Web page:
“It’s a great cause to help grow the game in Israel,” Mervis told MLB.com on Thursday, “and try to build some fields over there.”
Mervis, who is Jewish and a hotly anticipated addition to the Cubs this year, played for Team Israel at the World Baseball Classic in March. He is nicknamed “Mash” because of his home-run hitting power, a moniker that some fans and retailers spell out with asterisks, the way the 1970s Korean War sitcom of the same name was stylized.
That nickname, spelled in Hebrew — asterisks included — along with his last name (in sum, M*A*S*H Mervis) is found on the new merchandise Mervis is selling in tandem with the Israeli baseball association. He tweeted out images of the design on men’s and women’s shirts and caps.
Baseball has not been a popular sport in Israel, which has only a few baseball fields. But Team Israel leaders and many on its roster of mostly American Jewish players have in recent years become invested in boosting the sport there. A surprising Cinderella run at the 2017 World Baseball Classic gave the team’s profile a lift, too, helping it attract higher-profile MLB players, such as Joc Pederson and Dean Kremer.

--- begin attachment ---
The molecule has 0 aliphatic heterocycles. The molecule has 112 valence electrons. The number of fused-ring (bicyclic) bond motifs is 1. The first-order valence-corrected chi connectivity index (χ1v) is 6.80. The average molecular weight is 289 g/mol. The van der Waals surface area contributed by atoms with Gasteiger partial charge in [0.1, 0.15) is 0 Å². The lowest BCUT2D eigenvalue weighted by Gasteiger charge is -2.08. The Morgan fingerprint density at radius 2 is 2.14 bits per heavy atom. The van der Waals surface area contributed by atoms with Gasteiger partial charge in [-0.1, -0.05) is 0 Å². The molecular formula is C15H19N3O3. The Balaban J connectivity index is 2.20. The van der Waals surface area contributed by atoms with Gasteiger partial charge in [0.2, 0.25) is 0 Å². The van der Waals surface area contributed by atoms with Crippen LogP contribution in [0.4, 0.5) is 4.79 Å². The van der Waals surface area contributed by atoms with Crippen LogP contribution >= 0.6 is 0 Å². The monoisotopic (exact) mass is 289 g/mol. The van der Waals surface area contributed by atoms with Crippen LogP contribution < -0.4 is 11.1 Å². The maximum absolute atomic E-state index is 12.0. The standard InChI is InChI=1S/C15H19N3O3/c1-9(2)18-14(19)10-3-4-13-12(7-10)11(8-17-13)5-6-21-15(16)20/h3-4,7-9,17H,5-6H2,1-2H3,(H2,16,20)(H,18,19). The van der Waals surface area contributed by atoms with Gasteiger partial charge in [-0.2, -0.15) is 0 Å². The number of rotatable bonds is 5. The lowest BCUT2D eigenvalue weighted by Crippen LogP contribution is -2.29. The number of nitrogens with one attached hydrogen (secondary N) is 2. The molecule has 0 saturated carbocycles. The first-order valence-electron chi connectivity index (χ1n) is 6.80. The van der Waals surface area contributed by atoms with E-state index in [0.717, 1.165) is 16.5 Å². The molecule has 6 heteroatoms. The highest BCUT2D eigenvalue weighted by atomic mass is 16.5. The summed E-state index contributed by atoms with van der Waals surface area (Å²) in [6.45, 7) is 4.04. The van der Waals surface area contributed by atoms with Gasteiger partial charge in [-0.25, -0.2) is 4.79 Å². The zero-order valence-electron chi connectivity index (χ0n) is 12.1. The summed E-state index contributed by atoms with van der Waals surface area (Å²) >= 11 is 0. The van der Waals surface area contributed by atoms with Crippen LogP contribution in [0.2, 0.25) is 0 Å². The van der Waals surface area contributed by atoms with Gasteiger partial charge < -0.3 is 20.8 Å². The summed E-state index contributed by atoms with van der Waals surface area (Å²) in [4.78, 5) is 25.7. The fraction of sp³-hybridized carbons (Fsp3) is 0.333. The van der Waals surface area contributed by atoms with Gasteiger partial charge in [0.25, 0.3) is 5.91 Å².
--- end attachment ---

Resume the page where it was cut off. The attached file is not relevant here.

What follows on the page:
The team’s recent manager, former Jewish MLB All-Star Ian Kinsler, told the Jewish Telegraphic Agency last year that he wants to build more “buzz” around baseball in Israel.
Mervis told MLB.com that his grandmother lived in the Israeli city of Givatayim, adjacent to Tel Aviv, before immigrating to the United States.
“I learned a lot,” he said about his experience on Team Israel. “Just talking to everybody and learning more about the culture and life in Israel and things that my grandmother grew up with.”
Mervis, 25, has had a rocky start to his rookie season in the big leagues, batting just .165 with three home runs through 25 games.
He’s filling big shoes, that of beloved Cubs first baseman Anthony Rizzo who played for the team from 2012 to 2021 and made the out that clinched the team’s first World Series win in 108 years. Rizzo’s legacy has earned Mervis another nickname, this one Jewish: At least one writer has dubbed him “Bris-zo.”